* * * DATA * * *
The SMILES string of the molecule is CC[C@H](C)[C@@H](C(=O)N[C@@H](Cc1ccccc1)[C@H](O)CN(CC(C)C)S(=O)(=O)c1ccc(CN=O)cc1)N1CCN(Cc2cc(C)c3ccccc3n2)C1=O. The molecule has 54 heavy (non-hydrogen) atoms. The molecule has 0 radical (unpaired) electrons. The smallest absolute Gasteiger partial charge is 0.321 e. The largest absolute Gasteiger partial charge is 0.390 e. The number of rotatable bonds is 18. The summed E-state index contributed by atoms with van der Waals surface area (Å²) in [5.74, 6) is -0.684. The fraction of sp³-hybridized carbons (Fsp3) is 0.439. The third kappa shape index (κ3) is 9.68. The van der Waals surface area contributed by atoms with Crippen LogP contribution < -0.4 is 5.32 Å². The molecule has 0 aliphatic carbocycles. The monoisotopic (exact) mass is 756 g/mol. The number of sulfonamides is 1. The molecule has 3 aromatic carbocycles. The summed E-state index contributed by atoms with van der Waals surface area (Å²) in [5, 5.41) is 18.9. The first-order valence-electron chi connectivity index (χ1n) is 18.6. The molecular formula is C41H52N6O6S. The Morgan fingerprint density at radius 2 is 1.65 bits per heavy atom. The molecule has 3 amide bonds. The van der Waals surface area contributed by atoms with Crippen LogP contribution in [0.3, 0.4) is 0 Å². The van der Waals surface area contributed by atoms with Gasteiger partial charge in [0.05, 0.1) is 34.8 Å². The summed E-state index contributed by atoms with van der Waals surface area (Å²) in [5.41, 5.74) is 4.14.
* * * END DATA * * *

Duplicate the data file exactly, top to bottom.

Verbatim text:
The SMILES string of the molecule is CC[C@H](C)[C@@H](C(=O)N[C@@H](Cc1ccccc1)[C@H](O)CN(CC(C)C)S(=O)(=O)c1ccc(CN=O)cc1)N1CCN(Cc2cc(C)c3ccccc3n2)C1=O. The molecule has 54 heavy (non-hydrogen) atoms. The molecule has 0 radical (unpaired) electrons. The smallest absolute Gasteiger partial charge is 0.321 e. The largest absolute Gasteiger partial charge is 0.390 e. The number of rotatable bonds is 18. The summed E-state index contributed by atoms with van der Waals surface area (Å²) in [5.74, 6) is -0.684. The fraction of sp³-hybridized carbons (Fsp3) is 0.439. The third kappa shape index (κ3) is 9.68. The van der Waals surface area contributed by atoms with Crippen LogP contribution < -0.4 is 5.32 Å². The molecule has 0 aliphatic carbocycles. The monoisotopic (exact) mass is 756 g/mol. The number of sulfonamides is 1. The molecule has 3 aromatic carbocycles. The summed E-state index contributed by atoms with van der Waals surface area (Å²) in [5, 5.41) is 18.9. The first-order valence-electron chi connectivity index (χ1n) is 18.6. The molecular formula is C41H52N6O6S. The Morgan fingerprint density at radius 2 is 1.65 bits per heavy atom. The molecule has 3 amide bonds. The van der Waals surface area contributed by atoms with Crippen LogP contribution in [0.3, 0.4) is 0 Å². The van der Waals surface area contributed by atoms with Gasteiger partial charge in [0.05, 0.1) is 34.8 Å². The summed E-state index contributed by atoms with van der Waals surface area (Å²) in [5.41, 5.74) is 4.14.